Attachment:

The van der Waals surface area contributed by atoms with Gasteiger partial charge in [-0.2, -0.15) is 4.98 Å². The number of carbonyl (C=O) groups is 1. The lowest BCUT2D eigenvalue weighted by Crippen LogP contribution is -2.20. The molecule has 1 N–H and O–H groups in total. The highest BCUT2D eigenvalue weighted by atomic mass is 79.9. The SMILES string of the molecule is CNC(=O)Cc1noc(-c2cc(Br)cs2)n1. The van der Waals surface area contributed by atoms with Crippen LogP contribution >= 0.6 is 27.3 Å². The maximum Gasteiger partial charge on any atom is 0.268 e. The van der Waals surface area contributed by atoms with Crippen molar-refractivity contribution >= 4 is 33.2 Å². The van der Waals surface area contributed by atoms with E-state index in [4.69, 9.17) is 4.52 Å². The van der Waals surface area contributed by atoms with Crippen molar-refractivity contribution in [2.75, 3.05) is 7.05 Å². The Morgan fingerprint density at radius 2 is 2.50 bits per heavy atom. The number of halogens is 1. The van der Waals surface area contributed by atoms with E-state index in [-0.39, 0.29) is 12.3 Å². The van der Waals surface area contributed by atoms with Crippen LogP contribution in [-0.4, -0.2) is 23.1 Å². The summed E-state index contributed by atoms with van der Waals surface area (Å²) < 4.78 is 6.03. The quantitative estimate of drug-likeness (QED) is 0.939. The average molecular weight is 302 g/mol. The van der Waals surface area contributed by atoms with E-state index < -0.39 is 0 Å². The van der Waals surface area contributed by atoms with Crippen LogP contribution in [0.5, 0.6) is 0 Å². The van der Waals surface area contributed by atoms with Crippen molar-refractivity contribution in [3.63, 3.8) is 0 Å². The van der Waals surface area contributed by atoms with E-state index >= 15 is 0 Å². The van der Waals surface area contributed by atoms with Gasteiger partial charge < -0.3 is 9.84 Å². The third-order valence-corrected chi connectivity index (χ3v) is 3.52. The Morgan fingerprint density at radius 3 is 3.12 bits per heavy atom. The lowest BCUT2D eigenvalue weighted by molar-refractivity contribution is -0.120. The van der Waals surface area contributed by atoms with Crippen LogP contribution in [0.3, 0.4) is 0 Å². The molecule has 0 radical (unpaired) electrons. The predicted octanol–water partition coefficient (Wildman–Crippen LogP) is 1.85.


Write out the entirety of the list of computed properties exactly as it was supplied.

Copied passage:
The van der Waals surface area contributed by atoms with Gasteiger partial charge in [-0.2, -0.15) is 4.98 Å². The number of carbonyl (C=O) groups is 1. The lowest BCUT2D eigenvalue weighted by Crippen LogP contribution is -2.20. The molecule has 1 N–H and O–H groups in total. The highest BCUT2D eigenvalue weighted by atomic mass is 79.9. The SMILES string of the molecule is CNC(=O)Cc1noc(-c2cc(Br)cs2)n1. The van der Waals surface area contributed by atoms with Crippen LogP contribution >= 0.6 is 27.3 Å². The maximum Gasteiger partial charge on any atom is 0.268 e. The van der Waals surface area contributed by atoms with Crippen molar-refractivity contribution >= 4 is 33.2 Å². The van der Waals surface area contributed by atoms with E-state index in [4.69, 9.17) is 4.52 Å². The van der Waals surface area contributed by atoms with Crippen molar-refractivity contribution in [2.75, 3.05) is 7.05 Å². The Morgan fingerprint density at radius 2 is 2.50 bits per heavy atom. The number of halogens is 1. The van der Waals surface area contributed by atoms with E-state index in [-0.39, 0.29) is 12.3 Å². The van der Waals surface area contributed by atoms with Crippen LogP contribution in [-0.4, -0.2) is 23.1 Å². The summed E-state index contributed by atoms with van der Waals surface area (Å²) < 4.78 is 6.03. The quantitative estimate of drug-likeness (QED) is 0.939. The average molecular weight is 302 g/mol. The van der Waals surface area contributed by atoms with E-state index < -0.39 is 0 Å². The van der Waals surface area contributed by atoms with Crippen LogP contribution in [0.5, 0.6) is 0 Å². The van der Waals surface area contributed by atoms with Crippen molar-refractivity contribution in [3.63, 3.8) is 0 Å². The van der Waals surface area contributed by atoms with E-state index >= 15 is 0 Å². The van der Waals surface area contributed by atoms with Gasteiger partial charge < -0.3 is 9.84 Å². The third-order valence-corrected chi connectivity index (χ3v) is 3.52. The Morgan fingerprint density at radius 3 is 3.12 bits per heavy atom. The lowest BCUT2D eigenvalue weighted by molar-refractivity contribution is -0.120. The van der Waals surface area contributed by atoms with Crippen LogP contribution in [0.3, 0.4) is 0 Å². The molecule has 0 radical (unpaired) electrons. The predicted octanol–water partition coefficient (Wildman–Crippen LogP) is 1.85.